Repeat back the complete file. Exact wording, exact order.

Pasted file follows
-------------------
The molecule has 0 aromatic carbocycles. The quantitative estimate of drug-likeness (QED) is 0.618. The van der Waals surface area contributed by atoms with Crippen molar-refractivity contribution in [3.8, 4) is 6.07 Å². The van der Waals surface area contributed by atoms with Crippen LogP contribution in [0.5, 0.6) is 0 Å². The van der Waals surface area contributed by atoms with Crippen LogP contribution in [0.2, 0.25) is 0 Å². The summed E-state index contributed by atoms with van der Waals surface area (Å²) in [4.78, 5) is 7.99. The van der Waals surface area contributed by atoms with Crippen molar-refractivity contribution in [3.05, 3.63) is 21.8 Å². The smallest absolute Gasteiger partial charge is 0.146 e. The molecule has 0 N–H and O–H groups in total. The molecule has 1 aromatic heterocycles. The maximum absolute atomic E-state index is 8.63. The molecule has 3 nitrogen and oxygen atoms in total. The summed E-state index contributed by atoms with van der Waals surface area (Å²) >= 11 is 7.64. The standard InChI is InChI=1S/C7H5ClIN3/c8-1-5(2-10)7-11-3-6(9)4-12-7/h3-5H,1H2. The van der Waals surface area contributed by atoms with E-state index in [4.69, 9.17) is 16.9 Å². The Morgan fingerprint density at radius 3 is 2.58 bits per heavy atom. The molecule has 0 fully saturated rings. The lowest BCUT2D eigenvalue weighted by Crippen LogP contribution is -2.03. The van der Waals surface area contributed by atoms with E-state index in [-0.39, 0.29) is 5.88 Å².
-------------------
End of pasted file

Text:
The molecule has 0 aromatic carbocycles. The quantitative estimate of drug-likeness (QED) is 0.618. The van der Waals surface area contributed by atoms with Crippen molar-refractivity contribution in [3.8, 4) is 6.07 Å². The van der Waals surface area contributed by atoms with Crippen LogP contribution in [0.5, 0.6) is 0 Å². The van der Waals surface area contributed by atoms with Crippen LogP contribution in [0.2, 0.25) is 0 Å². The summed E-state index contributed by atoms with van der Waals surface area (Å²) in [4.78, 5) is 7.99. The van der Waals surface area contributed by atoms with Crippen molar-refractivity contribution in [3.05, 3.63) is 21.8 Å². The smallest absolute Gasteiger partial charge is 0.146 e. The molecule has 0 N–H and O–H groups in total. The molecule has 1 aromatic heterocycles. The maximum absolute atomic E-state index is 8.63. The molecule has 3 nitrogen and oxygen atoms in total. The summed E-state index contributed by atoms with van der Waals surface area (Å²) >= 11 is 7.64. The standard InChI is InChI=1S/C7H5ClIN3/c8-1-5(2-10)7-11-3-6(9)4-12-7/h3-5H,1H2. The van der Waals surface area contributed by atoms with E-state index in [4.69, 9.17) is 16.9 Å². The Morgan fingerprint density at radius 3 is 2.58 bits per heavy atom. The molecule has 0 fully saturated rings. The lowest BCUT2D eigenvalue weighted by Crippen LogP contribution is -2.03. The van der Waals surface area contributed by atoms with E-state index in [-0.39, 0.29) is 5.88 Å².